They have been saying all our plans are empty.
They have been saying "Where is their God now?"
Roll away the stone. See the Glory of God. Roll away the stone.
(from  Roll Away the Stone, Tom Conry, 1993)

I remember hearing the story of “Doubting Thomas” as a child.  No one ever wanted to be a doubter like him.  (How ironic that at some point or another in life, we all have doubts.  Condemn Thomas and you condemn yourself.)

Today, I see him a little differently.  He’s only mentioned a few times in the Gospels, but what is recorded paints a picture of someone who cares a great deal for Jesus.  In John 11, Jesus receives word that his friend Lazarus is seriously ill.  He wants to go back to Judea to see him, but to get there, he would place himself in danger of being captured and perhaps stoned to death.  The disciples are frightened and counsel Jesus not to go in that direction.  Thomas is the lone voice speaking in solidarity with Jesus.  Thomas says something along the lines of:  Let’s go.  If Jesus is captured and dies, we’ll share his fate. We say we love him and he is our friend; we follow where he leads. 

In John 14, during the discussion around the table after the Last Supper, we hear Thomas’ voice again.  Jesus says he’s leaving to go and prepare a place for them.  He says they know the way.  Thomas is the only one who speaks up and gives voice to what they all must have been thinking.  We don’t know the way.  We want to be with you.  What is the way of which you speak?

I picture Thomas sad and disheartened after the Crucifixion.  He must feel hurt when Jesus appears to all the other disciples but him.  He doesn’t want to think he’s been left out, so he adopts this stance that he won’t believe his friends until he sees Jesus for himself and can actually touch the wounds he saw inflicted on him on Good Friday.   When Jesus enters the room a week later, Thomas is there.  Jesus takes Thomas’ hand in his and Thomas feels the gaping wounds left by the nails.  He puts his fingers on the spot where Jesus’ side was pierced.  For Thomas, at this moment the stone is rolled away.  His heart is filled with joy and awe-filled reverence.  No more wondering.  No more taunting cries about Jesus’ absence.  Here is his Lord and his God!  His friend has returned to see him!  I think this is the only place in any of the Gospels where Jesus is referred to as “God.”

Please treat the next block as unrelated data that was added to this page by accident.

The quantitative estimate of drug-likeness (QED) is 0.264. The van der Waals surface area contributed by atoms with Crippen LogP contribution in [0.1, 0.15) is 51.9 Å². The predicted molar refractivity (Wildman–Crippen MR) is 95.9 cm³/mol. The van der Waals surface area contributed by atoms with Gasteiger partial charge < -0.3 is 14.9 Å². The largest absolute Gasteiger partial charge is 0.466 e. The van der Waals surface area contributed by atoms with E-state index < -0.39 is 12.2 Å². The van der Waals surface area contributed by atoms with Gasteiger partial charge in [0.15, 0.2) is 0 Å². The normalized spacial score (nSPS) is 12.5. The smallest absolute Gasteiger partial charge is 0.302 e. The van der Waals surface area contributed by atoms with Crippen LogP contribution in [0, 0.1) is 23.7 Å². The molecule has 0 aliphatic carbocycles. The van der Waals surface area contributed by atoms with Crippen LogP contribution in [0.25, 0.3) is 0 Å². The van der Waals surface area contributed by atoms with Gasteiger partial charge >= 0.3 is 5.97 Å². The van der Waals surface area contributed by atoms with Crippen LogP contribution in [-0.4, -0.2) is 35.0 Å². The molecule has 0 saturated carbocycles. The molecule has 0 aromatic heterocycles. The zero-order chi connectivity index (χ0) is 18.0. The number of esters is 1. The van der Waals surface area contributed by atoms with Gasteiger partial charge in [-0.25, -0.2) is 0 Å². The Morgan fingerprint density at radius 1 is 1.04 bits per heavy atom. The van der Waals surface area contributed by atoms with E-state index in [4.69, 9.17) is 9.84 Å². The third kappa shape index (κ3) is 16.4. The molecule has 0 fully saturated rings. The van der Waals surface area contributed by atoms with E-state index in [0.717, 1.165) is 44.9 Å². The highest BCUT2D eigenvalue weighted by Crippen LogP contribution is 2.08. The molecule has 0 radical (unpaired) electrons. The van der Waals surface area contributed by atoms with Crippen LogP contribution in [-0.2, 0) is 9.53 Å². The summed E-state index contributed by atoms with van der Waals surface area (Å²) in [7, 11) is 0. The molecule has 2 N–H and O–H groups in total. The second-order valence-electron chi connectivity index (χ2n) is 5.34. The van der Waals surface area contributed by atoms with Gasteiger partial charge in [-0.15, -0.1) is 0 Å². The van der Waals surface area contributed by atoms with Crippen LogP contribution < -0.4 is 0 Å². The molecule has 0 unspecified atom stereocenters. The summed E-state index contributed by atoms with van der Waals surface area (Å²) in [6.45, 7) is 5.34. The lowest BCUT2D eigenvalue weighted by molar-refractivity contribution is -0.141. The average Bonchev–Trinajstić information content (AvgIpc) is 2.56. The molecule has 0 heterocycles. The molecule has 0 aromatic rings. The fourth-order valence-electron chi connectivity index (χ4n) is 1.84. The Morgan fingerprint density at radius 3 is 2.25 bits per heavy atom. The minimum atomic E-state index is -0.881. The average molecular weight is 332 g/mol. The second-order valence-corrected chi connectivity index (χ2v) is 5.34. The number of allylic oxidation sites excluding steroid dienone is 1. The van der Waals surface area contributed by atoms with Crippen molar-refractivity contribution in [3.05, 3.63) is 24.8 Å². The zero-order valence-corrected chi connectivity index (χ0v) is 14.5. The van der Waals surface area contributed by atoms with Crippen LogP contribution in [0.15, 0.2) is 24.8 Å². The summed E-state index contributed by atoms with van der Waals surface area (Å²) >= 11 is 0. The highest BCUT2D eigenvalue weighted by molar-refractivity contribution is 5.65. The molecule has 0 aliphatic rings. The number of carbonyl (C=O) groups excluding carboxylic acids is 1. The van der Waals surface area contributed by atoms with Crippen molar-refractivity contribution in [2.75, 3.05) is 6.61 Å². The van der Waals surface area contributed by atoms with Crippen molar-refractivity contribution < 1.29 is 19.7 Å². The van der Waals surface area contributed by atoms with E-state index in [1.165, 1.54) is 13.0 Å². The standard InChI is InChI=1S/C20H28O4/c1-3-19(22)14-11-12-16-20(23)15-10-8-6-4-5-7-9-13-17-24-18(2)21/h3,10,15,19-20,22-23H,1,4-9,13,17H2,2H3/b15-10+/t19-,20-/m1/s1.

Calling him “Doubting Thomas” seems unfair.  He has no more doubts than any of us.  He’s willing to march into danger if that’s where Jesus wants to take him.  He is loyal.  He wants to be by his friend’s side.  He is willing to put into words what others are afraid to say.  The other disciples aren’t willing to speak up and admit they have no idea what Jesus is talking about on Holy Thursday.  Thomas is the only one with the temerity to ask.  And his response to being in the Risen Lord’s presence is one of great faith, “My Lord and my God!”

Jesus isn’t putting Thomas down with his words about how blessed those are who believe without seeing.  He’s not even talking to Thomas as much as he’s speaking to you and me.  When you are praying today, reflect on Jesus’ words and exactly what it is that makes you a person of faith.

Pick Up Your Stretcher and Go Home to God

By Beth DeCristofaro

Jesus knew what (the scribes) were thinking, and said, “Why do you harbor evil thoughts? Which is easier, to say, ‘Your sins are forgiven,’ or to say, ‘Rise and walk’? But that you may know that the Son of Man has authority on earth to forgive sins”– he then said to the paralytic, “Rise, pick up your stretcher, and go home.” He rose and went home. (Matthew 9:4-7)

Merciful Father, I come to you in gratitude, thanking you for life, my life.  Healing Jesus, I place myself and my sinfulness before you, asking you to heal me again to wholeness in you.  Spirit of grace and courage, fill me with a holy longing for your presence in all my thoughts, actions and desires.  I offer you my shortcomings and my sincere desires to walk always in the light of God.

With all of the abundant rainfall we’ve had and the many warm days, I’ve been contesting with weeds in my yard for weeks now.  In fact, the view out my back window looks more like the tropics than the D.C. suburbs.  Splendid vines hang in sheets of varied greens from trees.  They cover bushes, wrap around each other and are growing so profusely that soon we will be able to swing from yard to yard.   It’s a love / hate relationships between us.  I have a grudging respect for the tenacity and adaptability of weeds.  They cling to life in the thinnest layer of sand on my patio or the tiniest grain of dirt in the cracks in walls.  Even as I ruthlessly pull and dig I admire their survival abilities.